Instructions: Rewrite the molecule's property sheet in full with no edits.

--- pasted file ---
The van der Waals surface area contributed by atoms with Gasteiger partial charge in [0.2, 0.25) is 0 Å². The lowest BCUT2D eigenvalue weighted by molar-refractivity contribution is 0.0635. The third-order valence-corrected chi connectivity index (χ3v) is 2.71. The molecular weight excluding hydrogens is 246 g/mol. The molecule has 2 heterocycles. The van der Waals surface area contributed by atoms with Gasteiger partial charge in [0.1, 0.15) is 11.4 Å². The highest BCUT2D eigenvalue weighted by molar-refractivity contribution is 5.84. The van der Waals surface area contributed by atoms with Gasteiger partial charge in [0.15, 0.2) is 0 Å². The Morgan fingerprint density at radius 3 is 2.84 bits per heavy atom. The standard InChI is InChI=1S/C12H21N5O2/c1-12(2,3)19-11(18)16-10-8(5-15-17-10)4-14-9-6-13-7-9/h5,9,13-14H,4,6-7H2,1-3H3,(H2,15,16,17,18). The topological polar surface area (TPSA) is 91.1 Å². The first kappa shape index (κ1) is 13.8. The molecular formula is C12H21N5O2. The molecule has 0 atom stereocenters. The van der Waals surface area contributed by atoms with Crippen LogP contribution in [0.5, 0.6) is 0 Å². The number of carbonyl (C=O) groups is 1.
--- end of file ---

The van der Waals surface area contributed by atoms with Gasteiger partial charge in [0.2, 0.25) is 0 Å². The lowest BCUT2D eigenvalue weighted by molar-refractivity contribution is 0.0635. The third-order valence-corrected chi connectivity index (χ3v) is 2.71. The molecular weight excluding hydrogens is 246 g/mol. The molecule has 2 heterocycles. The van der Waals surface area contributed by atoms with Gasteiger partial charge in [0.1, 0.15) is 11.4 Å². The highest BCUT2D eigenvalue weighted by molar-refractivity contribution is 5.84. The van der Waals surface area contributed by atoms with Gasteiger partial charge in [0.15, 0.2) is 0 Å². The Morgan fingerprint density at radius 3 is 2.84 bits per heavy atom. The standard InChI is InChI=1S/C12H21N5O2/c1-12(2,3)19-11(18)16-10-8(5-15-17-10)4-14-9-6-13-7-9/h5,9,13-14H,4,6-7H2,1-3H3,(H2,15,16,17,18). The topological polar surface area (TPSA) is 91.1 Å². The first kappa shape index (κ1) is 13.8. The molecular formula is C12H21N5O2. The molecule has 0 atom stereocenters. The van der Waals surface area contributed by atoms with Crippen LogP contribution in [0.5, 0.6) is 0 Å². The number of carbonyl (C=O) groups is 1.